Still, not everyone has a sense of humor. Read More…

Louboutin gets the boot

mdbheadshotfinalIn a case that has everyone seeing red —

No, let me start over. And without the jokes. Because in a decision in Christian Louboutin S.A. v. Yves Saint Laurent America, Inc. — a case about colored outsoles of high-end ladies’ footwear — the Honorable Victor Marrero of the United States District Court for the Southern District of New York made nearly every color, foot, and/or shoe pun imaginable, and I don’t want to step on His Honor’s toes. (Sorry, that was my last one.)

The angels want to wear theseThe factual background, in brief: The plaintiffs are one Christian Louboutin, a fashion designer, and his eponymous companies. Those companies sell, among other things, expensive shoes for women. In or around 1992, Monsieur Louboutin had an idea—he would sell shoes with colored outsoles (that is, the outermost layer of the sole; usually the least interesting part of a shoe). Specifically, he would sell shoes with red outsoles. This was something (arguably) that no one had done before. Over time, those who care about such things/notice the bottoms of shoes came to associate red outsoles with Louboutin. So Louboutin did another smart thing: He applied for federal registration of a trademark, and on January 1, 2008, the PTO granted him Registration no. 3,361,597 for a mark consisting of “a lacquered red sole on footwear.”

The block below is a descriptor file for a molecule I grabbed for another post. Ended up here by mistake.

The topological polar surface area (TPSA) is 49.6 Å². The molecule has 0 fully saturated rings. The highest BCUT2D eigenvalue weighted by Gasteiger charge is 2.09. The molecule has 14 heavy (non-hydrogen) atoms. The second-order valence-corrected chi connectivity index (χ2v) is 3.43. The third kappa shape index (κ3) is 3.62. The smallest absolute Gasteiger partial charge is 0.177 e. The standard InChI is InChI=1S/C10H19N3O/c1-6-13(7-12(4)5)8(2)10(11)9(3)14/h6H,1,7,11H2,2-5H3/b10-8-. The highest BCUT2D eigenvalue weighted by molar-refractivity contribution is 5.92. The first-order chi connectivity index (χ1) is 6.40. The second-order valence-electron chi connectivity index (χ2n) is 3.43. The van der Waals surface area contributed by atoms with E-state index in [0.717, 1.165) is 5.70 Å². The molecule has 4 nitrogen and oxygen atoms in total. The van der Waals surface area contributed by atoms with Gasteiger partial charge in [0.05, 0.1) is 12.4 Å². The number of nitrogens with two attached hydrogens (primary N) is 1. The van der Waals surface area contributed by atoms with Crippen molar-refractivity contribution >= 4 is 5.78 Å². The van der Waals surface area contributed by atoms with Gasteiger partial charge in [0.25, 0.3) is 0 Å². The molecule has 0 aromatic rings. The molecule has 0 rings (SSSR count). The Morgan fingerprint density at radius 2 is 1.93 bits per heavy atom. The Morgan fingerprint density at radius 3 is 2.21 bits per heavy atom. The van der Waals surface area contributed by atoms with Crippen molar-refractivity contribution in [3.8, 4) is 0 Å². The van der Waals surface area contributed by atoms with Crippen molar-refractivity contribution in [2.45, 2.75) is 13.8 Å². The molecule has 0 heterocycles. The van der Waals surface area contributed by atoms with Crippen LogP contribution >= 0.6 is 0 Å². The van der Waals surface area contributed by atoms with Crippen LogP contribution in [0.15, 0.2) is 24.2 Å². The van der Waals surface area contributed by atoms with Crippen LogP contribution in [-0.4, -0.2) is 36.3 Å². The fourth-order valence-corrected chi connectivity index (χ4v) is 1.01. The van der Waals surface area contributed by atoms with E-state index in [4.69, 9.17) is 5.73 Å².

Come 2011, and Yves Saint Laurent (the luxury fashion house co-founded in 1962 by… well, French fashion designer Yves Saint Laurent) is selling four styles of shoes, each with colored outsoles. Each model of shoe comes in red (among other colors). But it’s the red that matters, because Louboutin has a registered trademark for a lacquered red sole on footwear. Not a lacquered colored sole on footwear—just a lacquered red sole on footwear. So YSL’s blue, yellow, and other colored-soled shoes are in the clear.

(This is a good point to mention that according to the decision, there is evidence that shoes with red outsoles have appeared occasionally in YSL’s collections dating back to the 1970s. This fact did not matter, but it’s interesting to note. Maybe it would have made a good… yes, footnote.)

Louboutin sued YSL, asserting several causes of action, all of which live or die with the protectability of Louboutin’s claimed mark. (Spoiler alert: They all die.) YSL counterclaimed, most significantly, for cancellation of the PTO registration, arguing that a color for a shoe sole (lacquered or otherwise) can not be protected as a trademark. Louboutin moved for a preliminary injunction, which prompted the court’s early consideration of the merits of the plaintiffs’ claims (and specifically the likelihood of success on the merits thereof). Judge Marrero found Louboutin decidedly unlikely to succeed.

By now, anyone with even passing knowledge of the intersection of trademark law and colors should be shouting, “Qualitex! QUALITEX!” Read More…